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  7. #17
    davidcameron davidcameron is offline

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    Fair enough, Sailor.
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  8. #18
    gatsbygirl20 gatsbygirl20 is offline

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    Quote Originally Posted by davidcameron View Post
    I was addressing your point about the Germans.

    Did you not read the Irish Times article that I linked? People who earn at least 200,000 can afford to accept reductions in their salaries.
    How do you know what they can afford? I thought you free-market guys did not believe in caps and other skewing of the market principle?

    Saying we can't afford to pay them, well that's a different argument, but this "nobody needs to be earning 200K" sounds very Socialist. Should all private sector earners of 200K take an extra paycut also because "people who earn 200K can afford to accept reductions in their salaries"
    If the "they-can-afford-it" argument is the one you're advancing, well that has to be the logical implication.

    We have difficulty holding on to consultants as it is. These people really are "the brightest and best" with incredible skills and education.

    I want the guy who is sawing into my child's skull to remove a brain tumour to be extremely well-paid. So what if "he thinks he's God". My child's life is in his hands so yes, I do sort of regard him as "God"
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  9. #19
    davidcameron davidcameron is offline

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    Quote Originally Posted by gatsbygirl20 View Post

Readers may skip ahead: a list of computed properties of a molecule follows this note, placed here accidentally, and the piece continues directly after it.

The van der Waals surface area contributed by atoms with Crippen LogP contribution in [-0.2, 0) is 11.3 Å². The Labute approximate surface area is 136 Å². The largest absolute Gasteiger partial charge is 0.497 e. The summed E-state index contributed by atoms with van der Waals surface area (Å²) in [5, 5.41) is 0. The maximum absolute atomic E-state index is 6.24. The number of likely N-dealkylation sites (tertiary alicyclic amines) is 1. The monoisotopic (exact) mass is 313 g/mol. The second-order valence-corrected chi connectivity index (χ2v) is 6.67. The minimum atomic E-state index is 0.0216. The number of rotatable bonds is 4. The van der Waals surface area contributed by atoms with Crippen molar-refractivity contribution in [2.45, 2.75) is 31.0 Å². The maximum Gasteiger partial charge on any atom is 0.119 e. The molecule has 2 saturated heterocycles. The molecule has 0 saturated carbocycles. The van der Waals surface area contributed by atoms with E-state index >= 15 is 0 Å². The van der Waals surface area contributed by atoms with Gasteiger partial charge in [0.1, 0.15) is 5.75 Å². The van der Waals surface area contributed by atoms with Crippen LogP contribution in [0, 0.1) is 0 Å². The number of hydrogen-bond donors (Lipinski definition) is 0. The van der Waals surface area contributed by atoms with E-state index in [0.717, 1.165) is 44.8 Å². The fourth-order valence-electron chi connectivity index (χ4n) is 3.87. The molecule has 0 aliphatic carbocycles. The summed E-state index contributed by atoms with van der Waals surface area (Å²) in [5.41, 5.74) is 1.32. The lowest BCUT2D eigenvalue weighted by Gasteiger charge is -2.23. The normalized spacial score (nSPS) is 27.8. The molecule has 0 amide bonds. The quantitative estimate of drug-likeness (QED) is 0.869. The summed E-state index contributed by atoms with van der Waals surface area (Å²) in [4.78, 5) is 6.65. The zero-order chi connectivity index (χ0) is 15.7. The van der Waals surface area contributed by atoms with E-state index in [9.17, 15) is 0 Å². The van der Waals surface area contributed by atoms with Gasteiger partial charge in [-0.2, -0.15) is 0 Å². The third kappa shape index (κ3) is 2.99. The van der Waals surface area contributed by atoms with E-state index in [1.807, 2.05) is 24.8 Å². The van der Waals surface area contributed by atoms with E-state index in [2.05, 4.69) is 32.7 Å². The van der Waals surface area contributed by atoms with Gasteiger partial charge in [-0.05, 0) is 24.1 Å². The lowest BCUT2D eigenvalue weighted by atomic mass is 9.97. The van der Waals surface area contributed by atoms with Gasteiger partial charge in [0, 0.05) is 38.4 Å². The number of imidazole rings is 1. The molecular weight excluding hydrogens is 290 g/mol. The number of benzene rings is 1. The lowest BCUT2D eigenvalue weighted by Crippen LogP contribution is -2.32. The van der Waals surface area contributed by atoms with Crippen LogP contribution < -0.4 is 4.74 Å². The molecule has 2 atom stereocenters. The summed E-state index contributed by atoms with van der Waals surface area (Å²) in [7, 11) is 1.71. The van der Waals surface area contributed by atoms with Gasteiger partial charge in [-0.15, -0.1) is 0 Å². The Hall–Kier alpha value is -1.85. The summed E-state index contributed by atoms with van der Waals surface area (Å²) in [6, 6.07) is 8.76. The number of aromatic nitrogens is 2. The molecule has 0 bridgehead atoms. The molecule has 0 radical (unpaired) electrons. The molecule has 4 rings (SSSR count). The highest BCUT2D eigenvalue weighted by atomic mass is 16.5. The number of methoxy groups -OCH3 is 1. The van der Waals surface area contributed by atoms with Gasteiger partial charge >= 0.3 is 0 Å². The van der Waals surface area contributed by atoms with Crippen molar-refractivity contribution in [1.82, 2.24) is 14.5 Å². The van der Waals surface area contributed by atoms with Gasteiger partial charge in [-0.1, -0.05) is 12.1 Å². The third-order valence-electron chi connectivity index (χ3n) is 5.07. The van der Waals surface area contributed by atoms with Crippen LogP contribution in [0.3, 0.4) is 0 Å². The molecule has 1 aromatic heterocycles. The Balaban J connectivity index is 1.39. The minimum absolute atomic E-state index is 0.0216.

How do you know what they can afford? I thought you free-market guys did not believe in caps and other skewing of the market principle?

    Saying we can't afford to pay them, well that's a different argument, but this "nobody needs to be earning 200K" sounds very Socialist. Should all private sector earners of 200K take an extra paycut also because "people who earn 200K can afford to accept reductions in their salaries"
    If the "they-can-afford-it" argument is the one you're advancing, well that has to be the logical implication.

    We have difficulty holding on to consultants as it is. These people really are "the brightest and best" with incredible skills and education.

    I want the guy who is sawing into my child's skull to remove a brain tumour to be extremely well-paid. So what if "he thinks he's God". My child's life is in his hands so yes, I do sort of regard him as "God"
    Fair point, gg20. However, salaries constitute the bulk of the health and education budgets.

    The lower-ranking public sector workers should be protected from further cuts. However, €200,000 (or even as low as €100,000) is a heck of a lot of money. Public sector workers earning those levels can afford to accept reductions. Either you reduce the salary budget or the frontline services budget.

    Medicine should be regarded as a vocation.
    Fine Gael TD and PAC member Simon Harris has identified this situation as the "two-tier" Croke Park deal, whereby those at the front lines and at the lower pay grades are doing the heavy lifting while those at the top have "yet refused to budge".

    "It is most frustrating that Croke Park is clearly working in some areas, but not in others. It has to be dictated by those reforming the fastest and not dictated by the slowest," he said.

    "We seem to have a two- tier Croke Park deal at play, with those at the top still overpaid and slow to reform. We can't have social partnership by stealth."
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  10. #20
    shanieboy01 shanieboy01 is offline

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    I personally don't care what they are paid, most of them deserve it. However I do have a problem with them being paid privately in a public hospital. All work done by them in a public hospital should be included in their wage.